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Correlation and Application of Statistics to Problems of Heredity 123

Sir Edward Fry replied in Nature, March 5, 1903 (Vol. LXVII, p. 414), and falls at once into the fallacy of supposing that because variation in group A is continuous, it can only approach group B by converting minute points of likeness in the midst of unlikeness into such a preponderance of likeness as to produce deception. He holds, as so many others have held, that the theory of the accumulation of minute variations fails to account for the facts of mimetism. The error lies in supposing that because the organ varies "continuously," therefore evolution by natural selection involves a gradual accumulation of minute variations in a given direction. Let us suppose the edible group A to enter a new environment, where the protected group B exists, and that a small percentage of A differing widely from type has a sufficient resemblance to B to escape destruction at any rate to some smaller degree than its brethren. The bulk of A will be rapidly destroyed, but the widely divergent section will be, as it were, isolated by the destruction of their fellows, they will inbreed, and the tendency will be, according to the heredity theory of progressive evolution (see our p. 58), for the protecting character to continually increase in intensity, until in a larger and larger percentage it succeeds in deceiving its foes. Sir Edward Fry's appeal to the interspace that separates '"the first minute change that deceives no one to the point of first deception," in which interspace he holds natural selection cannot operate, is clear evidence to my mind that he did not know how wide is the range of variation in nearly all organs of all organisms. Natural selection is not forced to 'choose an individual differing by a minute amount from the type. To hold this view is to think only in terms of the type, and not in terms of the whole population.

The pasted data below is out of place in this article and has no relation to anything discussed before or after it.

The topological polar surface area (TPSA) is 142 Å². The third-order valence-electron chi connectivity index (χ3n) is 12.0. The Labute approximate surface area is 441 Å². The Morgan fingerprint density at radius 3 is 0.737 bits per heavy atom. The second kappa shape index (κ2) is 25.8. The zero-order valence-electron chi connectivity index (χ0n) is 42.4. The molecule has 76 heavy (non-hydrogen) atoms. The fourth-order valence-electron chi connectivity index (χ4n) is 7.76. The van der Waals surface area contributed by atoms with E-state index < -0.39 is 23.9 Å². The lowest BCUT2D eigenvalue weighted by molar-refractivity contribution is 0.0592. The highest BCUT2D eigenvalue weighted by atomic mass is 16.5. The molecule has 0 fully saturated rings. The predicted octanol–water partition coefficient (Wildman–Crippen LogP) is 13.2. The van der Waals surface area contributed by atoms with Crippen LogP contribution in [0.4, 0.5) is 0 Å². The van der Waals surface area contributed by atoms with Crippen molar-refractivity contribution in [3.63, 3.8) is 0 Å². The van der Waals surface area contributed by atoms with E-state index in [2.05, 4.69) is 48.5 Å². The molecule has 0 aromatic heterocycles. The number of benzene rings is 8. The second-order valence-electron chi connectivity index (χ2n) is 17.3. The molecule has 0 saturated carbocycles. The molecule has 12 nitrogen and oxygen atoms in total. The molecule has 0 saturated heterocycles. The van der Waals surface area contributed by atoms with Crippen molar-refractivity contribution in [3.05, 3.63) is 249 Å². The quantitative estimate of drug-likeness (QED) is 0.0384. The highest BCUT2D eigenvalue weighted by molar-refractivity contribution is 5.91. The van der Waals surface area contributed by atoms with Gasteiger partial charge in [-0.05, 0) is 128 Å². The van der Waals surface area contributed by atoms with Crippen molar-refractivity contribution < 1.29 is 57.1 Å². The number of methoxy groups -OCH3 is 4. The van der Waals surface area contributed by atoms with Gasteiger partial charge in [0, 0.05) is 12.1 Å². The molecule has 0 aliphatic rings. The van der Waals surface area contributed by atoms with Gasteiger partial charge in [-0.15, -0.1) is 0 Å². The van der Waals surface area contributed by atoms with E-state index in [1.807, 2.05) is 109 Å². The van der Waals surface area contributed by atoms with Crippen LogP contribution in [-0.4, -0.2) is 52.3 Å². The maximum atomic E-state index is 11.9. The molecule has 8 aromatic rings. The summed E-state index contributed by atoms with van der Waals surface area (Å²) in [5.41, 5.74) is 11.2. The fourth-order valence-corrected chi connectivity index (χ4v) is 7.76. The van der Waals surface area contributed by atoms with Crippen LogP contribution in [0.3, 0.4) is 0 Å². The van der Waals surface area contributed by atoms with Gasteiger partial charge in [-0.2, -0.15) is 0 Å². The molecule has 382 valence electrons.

Some further communications very typical of Galton may be noted here.

He was far too human not to appreciate what the mass of men found of interest, and among other gatherings, he enjoyed great race meetings. Speaking of the Derby he writes in his Memories (p. 179)

"For my own part, I especially enjoy the start of the horses, for their coats shine so brightly in the sunshine, the jockeys are so sharp and ready, and the delays due to false starts give opportunities of seeing them well. I don't care much for its conclusion ; but I used often after

seeing the start to run to the top of the rising ground between the starting point and the stand, and sometimes got a good opera-glass view of much of the finish."

That Galton frequently went to the Derby is clear, and two instances deserve notice as characteristic of the man. On one of these occasions he persuaded Herbert Spencer and an Oxford clerical don to accompany him. We can imagine how Galton would enjoy this incongruous party who, however, he tells us, enjoyed each other's society. "All went off quite well, except that Spencer would not be roused to enthusiasm by the races. He said that the crowd of men on the grass looked disagreeable, like flies on a plate ; also that the whole event was just what he had imagined the Derby to be."

Nevertheless Spencer was sufficiently fascinated to join Galton's Derby party again. We have unfortunately not the don's impressions of the philosopher, the statistician or the races ! On another occasion Galton found


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